Of course, three games is a small sample size and does not a season or career make. But the nature of the big plays he surrendered was important because it was focus stuff. A late touchdown to Hopkins, a big play to Cooks and another to Kupp—and even rookie D.K. Metcalf got him on scramble drills—missed tackles, double moves… situationally, these aren’t plays that a star cornerback should be surrendering.

https://youtu.be/naFh5SowBXI

Consider the final bomb to Metcalf as a good example. Even at this point in his career, defenses knew Metcalf wasn’t running a ton of breaking routes. So Lattimore, rotating to a deep third in Cover 3, appropriately stays atop Metcalf’s vertical stem, settling his weight once Metcalf breaks and looks back to the quarterback.

Now, Lattimore is staring at Russell Wilson, who is perhaps the most dangerous scrambling quarterback in the NFL. Because Lattimore’s a smart cookie, he knows that, should Wilson scramble toward Metcalf’s side of the field, Metcalf’s rule in the scramble drill will dictate that Metcalf goes deep, opening up the intermediate areas of the field for other receivers to come crossing into. And even if Metcalf were to stay squatting intermediate and try to work back to Wilson, Lattimore has a ton of time to close on a very tight throw against the sideline.

But Lattimore, completely guessing here, lunges downfield at Metcalf for a throw that Wilson never even threatens. He’s out of position when Metcalf does what Lattimore should have expected him to do, and even worse, Lattimore doesn’t get a paw on Metcalf to try and slow his climb and force an inaccurate pass, or buy more time for the safety. You’d expect this mistake from a younger corner, but you wouldn’t even have expected it from rookie year Lattimore. Why now?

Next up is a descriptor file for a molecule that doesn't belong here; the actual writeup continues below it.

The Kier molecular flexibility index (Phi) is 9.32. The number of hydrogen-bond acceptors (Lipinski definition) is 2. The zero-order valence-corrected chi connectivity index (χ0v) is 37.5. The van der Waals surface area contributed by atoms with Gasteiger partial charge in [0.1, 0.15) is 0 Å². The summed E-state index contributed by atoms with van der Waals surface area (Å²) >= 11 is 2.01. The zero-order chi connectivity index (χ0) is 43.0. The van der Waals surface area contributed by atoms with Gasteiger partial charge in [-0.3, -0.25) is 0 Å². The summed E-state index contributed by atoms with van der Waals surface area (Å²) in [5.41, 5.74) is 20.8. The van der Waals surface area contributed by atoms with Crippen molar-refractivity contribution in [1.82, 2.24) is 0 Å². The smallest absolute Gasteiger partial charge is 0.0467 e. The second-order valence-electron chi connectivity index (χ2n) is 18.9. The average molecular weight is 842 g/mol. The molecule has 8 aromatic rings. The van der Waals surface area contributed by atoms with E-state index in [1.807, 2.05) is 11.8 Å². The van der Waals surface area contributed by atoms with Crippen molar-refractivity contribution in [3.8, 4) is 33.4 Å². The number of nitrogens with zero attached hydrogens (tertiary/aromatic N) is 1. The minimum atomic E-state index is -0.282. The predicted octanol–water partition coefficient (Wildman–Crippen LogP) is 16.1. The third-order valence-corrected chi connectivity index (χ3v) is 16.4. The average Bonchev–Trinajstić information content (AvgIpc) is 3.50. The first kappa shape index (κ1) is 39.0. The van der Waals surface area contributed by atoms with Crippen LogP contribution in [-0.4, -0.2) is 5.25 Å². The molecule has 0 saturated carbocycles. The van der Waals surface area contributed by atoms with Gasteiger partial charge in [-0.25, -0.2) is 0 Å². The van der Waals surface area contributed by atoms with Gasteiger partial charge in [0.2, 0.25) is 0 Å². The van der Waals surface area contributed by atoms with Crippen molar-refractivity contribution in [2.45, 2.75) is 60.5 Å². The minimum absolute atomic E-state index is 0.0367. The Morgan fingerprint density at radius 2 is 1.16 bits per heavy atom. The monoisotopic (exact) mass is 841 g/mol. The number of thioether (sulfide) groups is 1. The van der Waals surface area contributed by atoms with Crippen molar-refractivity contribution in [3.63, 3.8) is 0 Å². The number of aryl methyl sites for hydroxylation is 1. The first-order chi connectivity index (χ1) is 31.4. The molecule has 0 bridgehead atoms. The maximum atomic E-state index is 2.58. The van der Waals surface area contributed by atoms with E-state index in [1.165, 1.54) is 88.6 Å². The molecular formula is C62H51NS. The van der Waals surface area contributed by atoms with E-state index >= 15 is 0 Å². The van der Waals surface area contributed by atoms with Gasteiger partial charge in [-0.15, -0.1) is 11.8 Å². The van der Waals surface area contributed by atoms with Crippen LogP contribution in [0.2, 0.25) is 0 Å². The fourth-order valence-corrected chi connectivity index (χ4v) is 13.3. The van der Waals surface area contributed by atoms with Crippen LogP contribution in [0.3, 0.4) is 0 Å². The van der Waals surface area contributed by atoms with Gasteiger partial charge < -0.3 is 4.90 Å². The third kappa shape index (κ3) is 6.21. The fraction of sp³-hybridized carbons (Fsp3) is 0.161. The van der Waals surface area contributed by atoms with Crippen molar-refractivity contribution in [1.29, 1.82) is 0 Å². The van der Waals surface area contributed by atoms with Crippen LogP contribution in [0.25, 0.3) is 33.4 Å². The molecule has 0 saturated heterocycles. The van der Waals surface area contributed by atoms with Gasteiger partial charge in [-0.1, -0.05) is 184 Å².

Whatever it was that had Lattimore running below 100%, he shed it quick, and that was important to see. Lattimore drew Amari Cooper in Week 4 and Mike Evans in Week 5—through three weeks, they were the sixth- and fourth-best receivers in the league in yards per route run, respectively. Lattimore shut down Cooper for 5 receptions and 48 yards. Evans, he completely blanked: 3 targets, 0 receptions, 0 yards. 

https://youtu.be/yPF2eSPjlXs

It was like a switch was flipped for Lattimore. His machines started humming, and they never cooled off. For the rest of the regular season following his three-game snooze, Lattimore was 10th in the league in yards allowed/coverage snap (0.62), down more than two yards/snap from his early-season numbers, and he was eighth in the league in receptions allowed/coverage snap as well. 

Again, you can’t really make the case that Lattimore got so bored with the NFL that it took two of the best receivers in the league to renew his interest in competing. It’s too ludicrous to even broach. But, if there is something holding Lattimore back from rising into an undisputed throne in the elite tier of current NFL cornerbacks, it’s not zone spacing or ball skills or penalties—it’s easy, boneheaded stuff like focus issues and mental errors. Wipe those away, and you might uncover that rookie season Lattimore once again.